So don't be afraid To let them show Your true colors [. . .] are beautiful Like a rainbow — Cyndi Lauper
“True Colors” has always been one of my favorite Cyndi Lauper songs and I’ve been thinking a lot about its message lately. As someone who always felt as if she didn’t quite belong, someone who’d been hurt deeply and was afraid to let others see her pain, it really hit home for me. The message of the song seems so simple: be yourself because you’re beautiful just as you are. But watching Frankenstein (the play) got me thinking even more about the outcast and just how hard it is to embrace the things that others dislike about you, to say, “Fuck you, I don’t care what you think.” It requires a tremendous amount of courage to do that. I was moved to tears by the play because it gives us the Creature’s perspective, not Frankenstein’s, and it’s him with whom I’ve always sympathized. His story is heartbreaking but all too familiar because it belongs to anyone who has ever been made to feel somehow wrong for being different. His tale is a tragic metaphor for how hate and cruelty can twist something that is beautiful, albeit strange, into something horrible. Trauma makes a monster of you all right.
More often than not, instead of loving yourself unconditionally as you should, you see yourself through your abusers’ eyes and come to hate all the things about yourself that they do. You want to be accepted and fear further pain, so you hide yourself in your emotional armor and behind high, thick walls, thinking you’ll be safe. And then someone comes along and unmasks you. Or, scarier yet, you let them see your soul. Either way, they know your secret identity and now they have the power to reveal it to the world. You’ve made yourself vulnerable whether you intended to or not, and you’re terrified of standing naked. Better brace yourself for the hurt. Unless . . . they see the freak that you really are and they don’t mind. What if they love you anyway or love you because of it? Maybe they’ve donned a mask too and, like you, they’ve dwelt in the shadows, so unlike most people, they see remarkably well in the dark. That’s what “True Colors” is about. If you can’t be yourself around the people closest to you or are afraid they won’t love you if you are, then you need to re-evaluate those relationships.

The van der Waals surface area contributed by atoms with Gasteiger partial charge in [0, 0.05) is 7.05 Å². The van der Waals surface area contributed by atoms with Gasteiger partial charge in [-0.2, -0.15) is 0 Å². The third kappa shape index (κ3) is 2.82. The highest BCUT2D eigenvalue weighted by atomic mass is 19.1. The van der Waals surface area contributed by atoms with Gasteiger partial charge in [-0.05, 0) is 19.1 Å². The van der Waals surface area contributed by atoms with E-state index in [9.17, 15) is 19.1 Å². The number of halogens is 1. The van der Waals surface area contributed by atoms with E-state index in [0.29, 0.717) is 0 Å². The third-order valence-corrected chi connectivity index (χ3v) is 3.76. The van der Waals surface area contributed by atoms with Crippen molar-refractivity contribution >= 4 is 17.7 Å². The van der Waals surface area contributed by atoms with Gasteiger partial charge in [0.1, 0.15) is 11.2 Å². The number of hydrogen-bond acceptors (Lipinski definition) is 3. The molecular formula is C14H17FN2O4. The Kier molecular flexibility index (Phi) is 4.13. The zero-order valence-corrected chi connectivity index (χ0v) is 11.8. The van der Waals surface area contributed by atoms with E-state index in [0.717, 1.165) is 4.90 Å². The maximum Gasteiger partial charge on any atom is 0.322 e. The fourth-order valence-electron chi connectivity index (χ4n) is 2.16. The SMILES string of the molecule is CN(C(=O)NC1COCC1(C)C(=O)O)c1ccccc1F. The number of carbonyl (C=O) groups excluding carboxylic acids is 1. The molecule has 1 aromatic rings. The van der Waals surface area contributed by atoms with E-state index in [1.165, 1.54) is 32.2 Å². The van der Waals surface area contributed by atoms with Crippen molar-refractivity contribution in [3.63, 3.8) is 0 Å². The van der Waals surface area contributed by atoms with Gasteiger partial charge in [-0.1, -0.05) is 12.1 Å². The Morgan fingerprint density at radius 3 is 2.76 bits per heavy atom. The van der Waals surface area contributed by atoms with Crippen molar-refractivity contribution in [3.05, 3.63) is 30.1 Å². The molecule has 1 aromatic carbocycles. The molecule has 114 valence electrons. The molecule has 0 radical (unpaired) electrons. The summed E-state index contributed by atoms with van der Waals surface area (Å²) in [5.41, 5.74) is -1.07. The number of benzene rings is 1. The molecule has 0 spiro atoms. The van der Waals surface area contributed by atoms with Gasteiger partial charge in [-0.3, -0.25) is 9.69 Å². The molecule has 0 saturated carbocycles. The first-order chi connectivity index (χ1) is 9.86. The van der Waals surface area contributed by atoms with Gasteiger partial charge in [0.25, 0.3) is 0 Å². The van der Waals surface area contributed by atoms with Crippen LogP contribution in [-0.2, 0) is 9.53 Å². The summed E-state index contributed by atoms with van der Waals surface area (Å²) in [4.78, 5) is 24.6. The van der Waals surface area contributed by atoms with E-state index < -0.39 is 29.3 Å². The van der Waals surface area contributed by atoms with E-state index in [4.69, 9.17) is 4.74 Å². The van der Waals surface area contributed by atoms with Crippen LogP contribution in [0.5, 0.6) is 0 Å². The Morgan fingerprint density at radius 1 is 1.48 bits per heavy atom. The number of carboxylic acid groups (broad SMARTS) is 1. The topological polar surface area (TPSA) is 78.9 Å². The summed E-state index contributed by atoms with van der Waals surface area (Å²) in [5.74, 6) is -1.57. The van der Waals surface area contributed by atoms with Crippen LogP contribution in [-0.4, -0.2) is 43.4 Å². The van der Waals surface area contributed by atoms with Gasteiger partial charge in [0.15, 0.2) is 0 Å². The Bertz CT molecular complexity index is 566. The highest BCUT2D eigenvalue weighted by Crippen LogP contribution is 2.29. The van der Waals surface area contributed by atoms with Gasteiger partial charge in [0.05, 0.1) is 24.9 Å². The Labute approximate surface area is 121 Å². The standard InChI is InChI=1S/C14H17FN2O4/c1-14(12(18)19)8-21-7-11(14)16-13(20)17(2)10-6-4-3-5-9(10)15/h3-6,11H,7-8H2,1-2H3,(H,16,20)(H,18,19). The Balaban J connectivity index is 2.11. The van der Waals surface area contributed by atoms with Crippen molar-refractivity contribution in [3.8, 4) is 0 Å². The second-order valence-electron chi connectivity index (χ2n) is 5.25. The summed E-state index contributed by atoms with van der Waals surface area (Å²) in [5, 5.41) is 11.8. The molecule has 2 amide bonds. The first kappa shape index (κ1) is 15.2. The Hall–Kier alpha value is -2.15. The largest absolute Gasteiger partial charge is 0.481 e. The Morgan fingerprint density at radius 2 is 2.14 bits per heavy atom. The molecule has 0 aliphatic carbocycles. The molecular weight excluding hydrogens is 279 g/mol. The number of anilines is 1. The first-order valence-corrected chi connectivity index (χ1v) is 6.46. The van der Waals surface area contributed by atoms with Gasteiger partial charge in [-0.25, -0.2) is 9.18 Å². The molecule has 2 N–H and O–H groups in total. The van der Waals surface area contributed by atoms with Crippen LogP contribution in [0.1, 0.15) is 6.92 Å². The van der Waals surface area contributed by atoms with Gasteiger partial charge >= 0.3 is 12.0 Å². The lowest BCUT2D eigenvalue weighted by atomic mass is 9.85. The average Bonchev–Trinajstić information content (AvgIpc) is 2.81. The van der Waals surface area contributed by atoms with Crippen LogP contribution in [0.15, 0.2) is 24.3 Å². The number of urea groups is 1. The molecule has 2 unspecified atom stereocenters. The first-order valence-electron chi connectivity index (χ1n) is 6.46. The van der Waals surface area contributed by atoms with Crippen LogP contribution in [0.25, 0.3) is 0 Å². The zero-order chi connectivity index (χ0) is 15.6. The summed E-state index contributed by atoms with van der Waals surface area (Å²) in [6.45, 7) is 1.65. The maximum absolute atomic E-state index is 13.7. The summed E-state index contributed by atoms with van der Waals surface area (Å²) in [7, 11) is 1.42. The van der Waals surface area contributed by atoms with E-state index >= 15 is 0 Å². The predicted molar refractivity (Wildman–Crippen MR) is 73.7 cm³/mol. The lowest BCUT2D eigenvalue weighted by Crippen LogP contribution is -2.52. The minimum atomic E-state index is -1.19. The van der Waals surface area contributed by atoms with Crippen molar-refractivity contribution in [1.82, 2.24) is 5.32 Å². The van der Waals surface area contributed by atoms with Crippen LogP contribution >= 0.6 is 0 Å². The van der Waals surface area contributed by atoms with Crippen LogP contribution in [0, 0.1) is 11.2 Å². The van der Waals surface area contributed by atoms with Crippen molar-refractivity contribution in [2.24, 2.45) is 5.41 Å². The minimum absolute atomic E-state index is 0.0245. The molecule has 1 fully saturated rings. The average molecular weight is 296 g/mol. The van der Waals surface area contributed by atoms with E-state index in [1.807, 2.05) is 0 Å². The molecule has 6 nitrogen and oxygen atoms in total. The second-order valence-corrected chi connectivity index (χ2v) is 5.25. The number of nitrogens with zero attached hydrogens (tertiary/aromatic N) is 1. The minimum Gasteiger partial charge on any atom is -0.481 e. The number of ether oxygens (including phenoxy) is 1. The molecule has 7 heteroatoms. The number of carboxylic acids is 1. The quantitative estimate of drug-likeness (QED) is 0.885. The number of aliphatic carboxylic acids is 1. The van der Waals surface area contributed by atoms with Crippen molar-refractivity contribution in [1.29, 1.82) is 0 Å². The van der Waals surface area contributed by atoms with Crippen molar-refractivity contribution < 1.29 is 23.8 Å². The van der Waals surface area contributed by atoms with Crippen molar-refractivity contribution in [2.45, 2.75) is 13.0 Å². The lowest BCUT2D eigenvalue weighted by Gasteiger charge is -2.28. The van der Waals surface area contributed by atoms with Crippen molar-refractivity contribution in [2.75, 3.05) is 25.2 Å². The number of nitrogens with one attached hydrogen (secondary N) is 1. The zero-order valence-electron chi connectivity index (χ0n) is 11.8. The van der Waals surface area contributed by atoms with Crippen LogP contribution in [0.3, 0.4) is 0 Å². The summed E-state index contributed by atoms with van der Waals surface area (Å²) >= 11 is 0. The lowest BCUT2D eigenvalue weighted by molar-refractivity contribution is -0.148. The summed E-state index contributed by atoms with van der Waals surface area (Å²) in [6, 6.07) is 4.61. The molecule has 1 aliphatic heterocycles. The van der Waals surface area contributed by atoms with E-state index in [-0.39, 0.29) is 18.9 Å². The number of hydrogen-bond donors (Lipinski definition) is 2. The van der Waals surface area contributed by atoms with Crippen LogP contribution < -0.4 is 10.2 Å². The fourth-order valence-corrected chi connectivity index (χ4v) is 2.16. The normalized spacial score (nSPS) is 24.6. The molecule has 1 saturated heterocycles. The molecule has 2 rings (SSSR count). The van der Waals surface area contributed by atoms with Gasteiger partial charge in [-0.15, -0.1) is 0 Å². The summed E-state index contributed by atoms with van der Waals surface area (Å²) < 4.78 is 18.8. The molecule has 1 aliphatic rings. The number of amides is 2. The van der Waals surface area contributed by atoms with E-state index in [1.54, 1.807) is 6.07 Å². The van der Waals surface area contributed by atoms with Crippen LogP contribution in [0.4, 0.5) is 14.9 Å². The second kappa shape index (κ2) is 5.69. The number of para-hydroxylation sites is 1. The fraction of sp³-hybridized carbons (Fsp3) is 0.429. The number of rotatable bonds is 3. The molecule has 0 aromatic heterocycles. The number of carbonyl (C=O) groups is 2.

Some time ago, I made a promise to the spiritual forces in my life and to myself that I would stop trying to be someone I wasn’t just to please others or be accepted by them. Those spiritual guardians told me that I had to be true to myself in order to heal, and that by doing so, I wouldn’t be rejected as I feared but loved.
Keeping that promise means not just loving the “good” things about myself but also the parts of me that others haven’t loved, that I haven’t loved. I am a socially awkward, slightly morbid, tragically un-hip, sensitive, introverted weirdo. I’m also smart, caring, occasionally funny, a decent writer, and a good—no, a great—mom. I don’t apologize for those latter things, so I shouldn’t be sorry for the others either. I am the sum of all of them and I will love all of me because the people in my life who genuinely care about me will do the same.